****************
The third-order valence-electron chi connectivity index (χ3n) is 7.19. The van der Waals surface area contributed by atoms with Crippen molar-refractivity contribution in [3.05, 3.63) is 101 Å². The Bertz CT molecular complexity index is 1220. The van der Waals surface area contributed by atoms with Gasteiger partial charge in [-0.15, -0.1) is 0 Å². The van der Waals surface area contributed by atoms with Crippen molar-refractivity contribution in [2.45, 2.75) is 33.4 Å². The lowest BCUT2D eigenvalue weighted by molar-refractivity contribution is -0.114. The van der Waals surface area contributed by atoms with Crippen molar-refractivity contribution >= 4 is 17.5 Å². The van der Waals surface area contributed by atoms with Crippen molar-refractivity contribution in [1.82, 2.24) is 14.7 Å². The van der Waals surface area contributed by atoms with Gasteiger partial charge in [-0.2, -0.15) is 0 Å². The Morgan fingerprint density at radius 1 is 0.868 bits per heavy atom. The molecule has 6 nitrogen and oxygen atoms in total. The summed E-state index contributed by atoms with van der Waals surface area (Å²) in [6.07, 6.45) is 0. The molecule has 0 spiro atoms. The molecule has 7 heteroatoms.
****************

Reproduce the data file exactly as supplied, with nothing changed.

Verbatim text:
The third-order valence-electron chi connectivity index (χ3n) is 7.19. The van der Waals surface area contributed by atoms with Crippen molar-refractivity contribution in [3.05, 3.63) is 101 Å². The Bertz CT molecular complexity index is 1220. The van der Waals surface area contributed by atoms with Gasteiger partial charge in [-0.15, -0.1) is 0 Å². The van der Waals surface area contributed by atoms with Crippen molar-refractivity contribution in [2.45, 2.75) is 33.4 Å². The lowest BCUT2D eigenvalue weighted by molar-refractivity contribution is -0.114. The van der Waals surface area contributed by atoms with Crippen molar-refractivity contribution >= 4 is 17.5 Å². The van der Waals surface area contributed by atoms with Crippen molar-refractivity contribution in [1.82, 2.24) is 14.7 Å². The van der Waals surface area contributed by atoms with Gasteiger partial charge in [-0.2, -0.15) is 0 Å². The Morgan fingerprint density at radius 1 is 0.868 bits per heavy atom. The molecule has 6 nitrogen and oxygen atoms in total. The summed E-state index contributed by atoms with van der Waals surface area (Å²) in [6.07, 6.45) is 0. The molecule has 0 spiro atoms. The molecule has 7 heteroatoms.